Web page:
US automakers expect the second quarter of 2021 to be the trough of year for production as they continue to adjust output amid a global shortage of semiconductor chips.
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"Our expectation is that Q2 will be the weakest quarter of the year as we increase plant downtime and continue to build vehicles without modules, impacting Q2 EBIT adjusted and working capital as we hold vehicles in inventory to wholesale later in the year once the semiconductors are received," General Motors CFO Paul Jacobson said during the company's first quarter conference call May 5.
GM is managing the shortage through select downtime in Q2, which may extend into the second half of the year, however, the company plans to operate through the traditional US summer shutdown in early Q3 at select facilities, he said.
"We do not believe this short-term semiconductor headwind will affect our long-term earnings power and we remain committed to our growth initiatives in the EV acceleration we've previously communicated," he said.
GM engineers have been working to alleviate the backlog using chips that are more readily available or by identifying alternatives where possible, maximizing production of the highest demand and capacity-constrained vehicles and reducing downtime, GM CEO Mary Barra said.
GM did not disclose the expected impact of the shortage in terms of production figures, citing the fluidity of the situation.
In its Q1 report, Ford said the global semiconductor shortage reduced its planned production volume by about 200,000 units, or 17% during the quarter.
"The semiconductor shortage and the impact to production will get worse before it gets better," Ford CEO Jim Farley said during the company's first-quarter conference call April 28. The company said it expects to lose about 50% of its planned Q2 production and is assuming it will lose roughly 10% of planned production in the second half of the year. The shortage is expected to drive a loss of about 1.1 million wholesale units for the year, Ford CFO John Lawler said.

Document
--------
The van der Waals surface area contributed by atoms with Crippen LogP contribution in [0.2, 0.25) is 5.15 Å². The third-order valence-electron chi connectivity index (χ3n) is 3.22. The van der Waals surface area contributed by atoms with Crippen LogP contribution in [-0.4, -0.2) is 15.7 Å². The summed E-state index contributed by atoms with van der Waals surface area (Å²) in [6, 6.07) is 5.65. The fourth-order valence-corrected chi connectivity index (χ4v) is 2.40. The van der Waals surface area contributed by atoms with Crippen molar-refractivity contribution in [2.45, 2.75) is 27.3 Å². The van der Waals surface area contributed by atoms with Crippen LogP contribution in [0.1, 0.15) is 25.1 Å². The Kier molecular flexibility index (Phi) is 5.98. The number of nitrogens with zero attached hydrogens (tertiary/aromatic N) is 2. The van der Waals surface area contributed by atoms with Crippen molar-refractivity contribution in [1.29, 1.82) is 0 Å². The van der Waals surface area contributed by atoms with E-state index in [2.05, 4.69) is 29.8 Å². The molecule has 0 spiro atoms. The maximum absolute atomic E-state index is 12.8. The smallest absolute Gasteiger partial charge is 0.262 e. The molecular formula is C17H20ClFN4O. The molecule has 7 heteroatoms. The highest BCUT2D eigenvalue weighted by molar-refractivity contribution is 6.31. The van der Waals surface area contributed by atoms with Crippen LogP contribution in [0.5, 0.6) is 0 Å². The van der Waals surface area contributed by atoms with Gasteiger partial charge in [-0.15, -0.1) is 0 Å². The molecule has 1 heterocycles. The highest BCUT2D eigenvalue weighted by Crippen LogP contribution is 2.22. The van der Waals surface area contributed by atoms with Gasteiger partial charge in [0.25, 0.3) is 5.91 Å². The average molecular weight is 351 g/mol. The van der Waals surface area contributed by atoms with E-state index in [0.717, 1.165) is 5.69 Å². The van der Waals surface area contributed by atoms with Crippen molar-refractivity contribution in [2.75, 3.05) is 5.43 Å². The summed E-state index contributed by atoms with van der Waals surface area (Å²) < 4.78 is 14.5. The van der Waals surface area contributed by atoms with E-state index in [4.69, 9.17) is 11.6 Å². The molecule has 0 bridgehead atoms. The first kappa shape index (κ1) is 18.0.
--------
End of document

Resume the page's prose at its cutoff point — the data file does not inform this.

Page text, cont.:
While semiconductor supply chains were already constrained, the March 19 file at the Renesas Electronics chip factory in Japan has further limited supply in Q2, with the Renesas manufacturing about two-thirds of all chips in the auto industry, Farley said. Renesas expects it will return to full capacity in July, he said, providing some relief in the second half of the year.
"While most of the chips for our modules for this facility are definitely dual-sourced, Ford and others are facing additional constraints, and we've yet to see significant new chip capacity come online for our industry," Farley said. "Estimates project the full recovery of the auto chip supply will stretch into fourth quarter of this year and possibly even into 2022, making industry volume recovery in the second half of this year even more challenging."
Rising commodity prices are another significant headwind for automakers going forward, with US hot-rolled coil prices at an all-time high.
"We saw very little commodity impact in Q1 [and] that's because we still had our contracts from last year in place, and we had our hedging," Lawler said. "As we go through the year, we expect--as contracts roll off and we've seen the commodity prices increase primarily for aluminum, steel and precious metals--we expect to see about a $2.5 billion increase in commodities Q2 through Q4."
The daily Platts TSI US HRC index has increased $36/st since the start of the week and was set at $1,481/st May 5, steady on day, and reflecting an all-time high.